by Carl Strang
Earlier I shared my “greatest hit” among adults. Today’s recording is the one kids like most. I wrote “Chickadee Song” as part of a little theatrical performance for preschoolers called A Day in the Forest. Its main limitation was the need for costume changes between characters which, though quick, were not quick enough to keep the pace going for that audience (the main items in the chickadee costume were a black baseball cap and a t-shirt with a drawing of a chickadee on it). Somewhat surprisingly, on more than one occasion a child recognized me months later and sang back part of the chorus to this song:
If you’re walkin’ through the forest and you happen to see an upside down, acrobatic chickadee,
Pay attention and you may find that havin’ a good time’s a state of mind.
Chorus: Chickadee-dee-dee, chickadee-dee-dee, chickadee-dee-dee, life is one big game to me.
I eat little insects that I find in trees, and I watch out for hawks that would like to eat me.
Winter or summer it’s all the same: life to me is one fast-paced game. (Chorus)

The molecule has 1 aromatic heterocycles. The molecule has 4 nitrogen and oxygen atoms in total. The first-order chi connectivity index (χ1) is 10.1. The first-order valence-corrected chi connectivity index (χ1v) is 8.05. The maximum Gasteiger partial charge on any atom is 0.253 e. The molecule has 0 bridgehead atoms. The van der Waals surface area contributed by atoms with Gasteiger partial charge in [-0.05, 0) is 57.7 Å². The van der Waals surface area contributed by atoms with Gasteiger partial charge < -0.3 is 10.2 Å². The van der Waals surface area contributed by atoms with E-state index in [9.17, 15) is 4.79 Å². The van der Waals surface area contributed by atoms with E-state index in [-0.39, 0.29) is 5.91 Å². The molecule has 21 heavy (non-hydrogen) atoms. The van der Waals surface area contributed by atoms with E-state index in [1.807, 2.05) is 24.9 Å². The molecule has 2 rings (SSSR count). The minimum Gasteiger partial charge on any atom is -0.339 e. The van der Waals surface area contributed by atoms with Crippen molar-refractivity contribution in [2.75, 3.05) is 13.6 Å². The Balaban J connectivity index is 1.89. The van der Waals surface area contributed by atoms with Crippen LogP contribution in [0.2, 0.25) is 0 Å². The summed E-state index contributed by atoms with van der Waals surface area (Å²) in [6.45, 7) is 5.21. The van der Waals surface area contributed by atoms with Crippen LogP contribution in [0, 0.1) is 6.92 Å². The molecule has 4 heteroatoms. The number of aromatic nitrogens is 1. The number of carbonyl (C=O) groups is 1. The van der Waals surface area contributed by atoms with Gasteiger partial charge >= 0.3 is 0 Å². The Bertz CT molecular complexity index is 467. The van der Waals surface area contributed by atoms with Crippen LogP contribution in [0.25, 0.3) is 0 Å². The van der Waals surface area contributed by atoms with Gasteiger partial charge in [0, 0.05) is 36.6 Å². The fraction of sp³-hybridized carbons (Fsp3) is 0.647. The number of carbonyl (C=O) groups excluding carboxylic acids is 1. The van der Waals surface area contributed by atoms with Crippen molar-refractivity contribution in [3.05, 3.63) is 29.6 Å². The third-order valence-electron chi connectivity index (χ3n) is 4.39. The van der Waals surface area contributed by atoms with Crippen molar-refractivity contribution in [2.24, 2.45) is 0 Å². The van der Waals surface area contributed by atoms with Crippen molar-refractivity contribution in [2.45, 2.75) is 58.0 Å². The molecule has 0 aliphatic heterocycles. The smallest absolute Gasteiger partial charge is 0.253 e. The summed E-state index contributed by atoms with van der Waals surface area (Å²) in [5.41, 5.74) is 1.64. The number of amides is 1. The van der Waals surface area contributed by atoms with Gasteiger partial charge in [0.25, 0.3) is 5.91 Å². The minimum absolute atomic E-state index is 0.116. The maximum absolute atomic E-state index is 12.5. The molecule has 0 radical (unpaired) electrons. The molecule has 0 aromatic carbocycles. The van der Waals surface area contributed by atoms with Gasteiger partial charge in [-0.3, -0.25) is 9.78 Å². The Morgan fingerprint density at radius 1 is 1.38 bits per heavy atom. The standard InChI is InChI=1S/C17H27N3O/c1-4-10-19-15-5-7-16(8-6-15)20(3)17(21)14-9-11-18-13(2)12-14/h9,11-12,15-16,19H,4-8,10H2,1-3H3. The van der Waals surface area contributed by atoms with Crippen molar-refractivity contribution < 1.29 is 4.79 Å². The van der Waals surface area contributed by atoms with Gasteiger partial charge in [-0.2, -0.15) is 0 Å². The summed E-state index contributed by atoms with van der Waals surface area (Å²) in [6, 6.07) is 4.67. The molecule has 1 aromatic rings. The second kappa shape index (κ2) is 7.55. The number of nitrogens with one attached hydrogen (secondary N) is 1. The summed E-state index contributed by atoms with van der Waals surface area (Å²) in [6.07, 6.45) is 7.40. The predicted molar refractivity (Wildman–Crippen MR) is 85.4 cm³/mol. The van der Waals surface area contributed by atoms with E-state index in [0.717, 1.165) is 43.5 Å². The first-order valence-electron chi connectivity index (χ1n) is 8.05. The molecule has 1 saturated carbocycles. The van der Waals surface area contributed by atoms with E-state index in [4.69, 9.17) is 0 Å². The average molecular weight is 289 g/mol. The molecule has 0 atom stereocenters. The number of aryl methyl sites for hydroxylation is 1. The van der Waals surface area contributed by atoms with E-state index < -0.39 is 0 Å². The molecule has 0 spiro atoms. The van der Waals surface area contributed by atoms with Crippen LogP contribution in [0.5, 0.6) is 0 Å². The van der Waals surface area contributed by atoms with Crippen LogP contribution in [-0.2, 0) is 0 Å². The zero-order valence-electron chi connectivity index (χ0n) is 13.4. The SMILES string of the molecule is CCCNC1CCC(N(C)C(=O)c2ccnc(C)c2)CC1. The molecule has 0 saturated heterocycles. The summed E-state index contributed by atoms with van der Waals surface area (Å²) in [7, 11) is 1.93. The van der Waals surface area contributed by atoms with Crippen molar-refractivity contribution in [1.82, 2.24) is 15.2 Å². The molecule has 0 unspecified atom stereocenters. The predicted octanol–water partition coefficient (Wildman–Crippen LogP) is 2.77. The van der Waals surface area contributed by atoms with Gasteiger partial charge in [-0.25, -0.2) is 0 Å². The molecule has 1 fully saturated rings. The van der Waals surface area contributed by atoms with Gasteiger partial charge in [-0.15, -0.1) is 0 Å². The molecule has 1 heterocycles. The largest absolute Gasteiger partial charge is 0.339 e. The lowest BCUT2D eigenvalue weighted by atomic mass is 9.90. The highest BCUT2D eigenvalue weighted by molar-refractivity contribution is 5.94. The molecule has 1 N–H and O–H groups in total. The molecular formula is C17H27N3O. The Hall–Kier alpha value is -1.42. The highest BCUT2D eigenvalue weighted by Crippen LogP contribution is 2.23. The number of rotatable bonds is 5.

The forest is my gymnastic apparatus, and my family and me, we like to make a fuss.
You can hear us singin’ all through the day, havin’ fun the chickadee way. (Chorus)
There are things you can learn from watchin’ us birds. You can learn by imitation, you don’t need words.
You can have fun without bein’ rude, just keep a chickadee attitude. (Chorus, repeat first verse)
Only after writing the song did I realize that it is an upbeat song in a minor key. Apparently that can work. I don’t get all bothered about anthropomorphism the way some do. Even little kids are able to keep people and animals separate in their minds. The point is to find aspects of ourselves reflected in, and inspired by, wild things. Anthropomorphic characters are more about us than the creatures that serve as masks for our qualities in these cases, and we have a long tradition of folk tales that use this device.